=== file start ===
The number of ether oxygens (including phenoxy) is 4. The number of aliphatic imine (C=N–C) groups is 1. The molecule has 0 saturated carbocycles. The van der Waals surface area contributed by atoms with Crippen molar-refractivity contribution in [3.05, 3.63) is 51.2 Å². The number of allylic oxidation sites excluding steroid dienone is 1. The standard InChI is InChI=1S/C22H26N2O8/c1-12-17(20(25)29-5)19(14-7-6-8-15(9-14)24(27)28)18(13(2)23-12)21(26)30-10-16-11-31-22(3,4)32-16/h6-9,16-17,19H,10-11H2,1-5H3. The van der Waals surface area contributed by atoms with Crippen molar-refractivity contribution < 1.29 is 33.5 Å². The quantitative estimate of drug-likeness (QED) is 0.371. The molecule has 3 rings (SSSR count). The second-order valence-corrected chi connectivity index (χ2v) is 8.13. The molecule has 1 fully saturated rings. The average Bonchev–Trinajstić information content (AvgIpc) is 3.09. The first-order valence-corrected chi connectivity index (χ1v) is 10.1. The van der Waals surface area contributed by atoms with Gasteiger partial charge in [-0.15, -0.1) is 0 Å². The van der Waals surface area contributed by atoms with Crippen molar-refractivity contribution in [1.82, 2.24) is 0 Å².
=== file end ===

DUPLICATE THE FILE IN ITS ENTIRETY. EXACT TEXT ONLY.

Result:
The number of ether oxygens (including phenoxy) is 4. The number of aliphatic imine (C=N–C) groups is 1. The molecule has 0 saturated carbocycles. The van der Waals surface area contributed by atoms with Crippen molar-refractivity contribution in [3.05, 3.63) is 51.2 Å². The number of allylic oxidation sites excluding steroid dienone is 1. The standard InChI is InChI=1S/C22H26N2O8/c1-12-17(20(25)29-5)19(14-7-6-8-15(9-14)24(27)28)18(13(2)23-12)21(26)30-10-16-11-31-22(3,4)32-16/h6-9,16-17,19H,10-11H2,1-5H3. The van der Waals surface area contributed by atoms with Crippen molar-refractivity contribution < 1.29 is 33.5 Å². The quantitative estimate of drug-likeness (QED) is 0.371. The molecule has 3 rings (SSSR count). The second-order valence-corrected chi connectivity index (χ2v) is 8.13. The molecule has 1 fully saturated rings. The average Bonchev–Trinajstić information content (AvgIpc) is 3.09. The first-order valence-corrected chi connectivity index (χ1v) is 10.1. The van der Waals surface area contributed by atoms with Gasteiger partial charge in [-0.15, -0.1) is 0 Å². The van der Waals surface area contributed by atoms with Crippen molar-refractivity contribution in [1.82, 2.24) is 0 Å².